Some of those who provide the services provide good and useful services to drivers, whether lorry drivers or tourists. The clause would impose a complete ban—the House should be aware of this—on all trunk and principal roads throughout the country, apart from certain general exceptions and specific exemptions issued trader by trader. The House must be a little careful before it takes on board a clause of this kind. The duty of considering the applications made by each trader would be thrust on all the counties whether they wanted it or not. That would inevitably involve a measure of bureaucracy. In addition, the House must realise that there are serious problems of enforcement.
I recognise that there are problems. The hon. Member for Hove mentioned litter. That problem results not only from small traders. The hon. Member will agree that a great deal of litter outside football matches would be no argument for abolishing football matches, although it is a nuisance.
§ Mr. Sainsbury
I am sure the Minister will accept that, on the whole, football matches which generate litter take place in known locations on known occasions. Will not the Minister look possibly for legislation which would introduce a degree of control that would not perhaps go as far as requiring every individual trader to be licensed, so as to reduce the degree of bureaucratic intervention to which he has referred?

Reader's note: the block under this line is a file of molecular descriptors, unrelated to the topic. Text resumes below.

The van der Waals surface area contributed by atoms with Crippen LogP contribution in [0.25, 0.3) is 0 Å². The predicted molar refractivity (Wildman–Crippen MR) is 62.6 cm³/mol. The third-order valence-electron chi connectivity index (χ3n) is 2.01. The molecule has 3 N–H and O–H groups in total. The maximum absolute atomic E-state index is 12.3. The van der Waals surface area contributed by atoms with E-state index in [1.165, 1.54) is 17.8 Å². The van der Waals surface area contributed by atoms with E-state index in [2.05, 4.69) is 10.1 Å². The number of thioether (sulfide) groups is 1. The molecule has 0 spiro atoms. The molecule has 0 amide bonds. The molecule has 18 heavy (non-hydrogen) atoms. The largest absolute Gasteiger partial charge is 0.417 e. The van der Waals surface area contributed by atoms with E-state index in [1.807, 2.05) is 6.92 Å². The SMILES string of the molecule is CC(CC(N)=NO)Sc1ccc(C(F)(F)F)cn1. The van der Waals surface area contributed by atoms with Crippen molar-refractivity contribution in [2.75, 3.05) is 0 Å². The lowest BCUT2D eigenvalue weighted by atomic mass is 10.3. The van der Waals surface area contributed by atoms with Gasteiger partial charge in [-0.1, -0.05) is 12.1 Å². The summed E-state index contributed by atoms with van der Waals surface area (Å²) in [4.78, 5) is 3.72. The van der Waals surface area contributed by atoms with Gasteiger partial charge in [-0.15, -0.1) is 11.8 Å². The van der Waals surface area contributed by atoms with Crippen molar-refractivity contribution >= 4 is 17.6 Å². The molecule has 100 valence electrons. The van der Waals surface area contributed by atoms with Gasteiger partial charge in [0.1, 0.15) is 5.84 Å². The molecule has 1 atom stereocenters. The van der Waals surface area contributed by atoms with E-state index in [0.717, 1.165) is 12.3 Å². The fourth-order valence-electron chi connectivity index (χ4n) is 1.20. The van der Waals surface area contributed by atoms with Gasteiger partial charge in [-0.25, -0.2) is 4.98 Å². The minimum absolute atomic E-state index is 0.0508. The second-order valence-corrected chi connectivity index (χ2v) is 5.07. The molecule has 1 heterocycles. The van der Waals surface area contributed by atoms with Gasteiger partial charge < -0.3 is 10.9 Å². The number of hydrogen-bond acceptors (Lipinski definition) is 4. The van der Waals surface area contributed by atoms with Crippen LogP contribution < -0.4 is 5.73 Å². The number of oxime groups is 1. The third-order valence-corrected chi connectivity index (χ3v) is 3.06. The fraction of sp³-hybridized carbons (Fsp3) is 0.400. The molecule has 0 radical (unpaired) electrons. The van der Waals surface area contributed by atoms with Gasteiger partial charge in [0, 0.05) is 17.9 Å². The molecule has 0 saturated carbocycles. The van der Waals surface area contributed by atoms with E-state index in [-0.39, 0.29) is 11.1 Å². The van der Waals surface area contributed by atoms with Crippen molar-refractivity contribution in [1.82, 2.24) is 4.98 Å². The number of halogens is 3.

§ Mr. Barnett
In my first speech I mentioned the highway legislation which covers the person who trades at the side of the road. There is still a certain problem of enforcement, which I am sure the hon. Gentleman would recognise, whatever form of legislation we have.
I have said that this is a useful debate, and I have been asked by the hon. Member for Ashford to have another look at the matter. I shall do that, because I take seriously certain problems mentioned by the hon. Gentleman. I recognise that in cerain parts of the country, particularly Kent, the problem is diffi- 1572 cult because of the degree to which that county is used by tourists and lorry drivers, as we both well know. On that assumption, and with the commitment that I shall look at the matter during the recess, I hope that the House will agree that the clause ought to be rejected.
§ Question, That this House doth disagree with the Lords in the said amendment, put and agreed to.
§ Subsequent Lords amendments agreed to.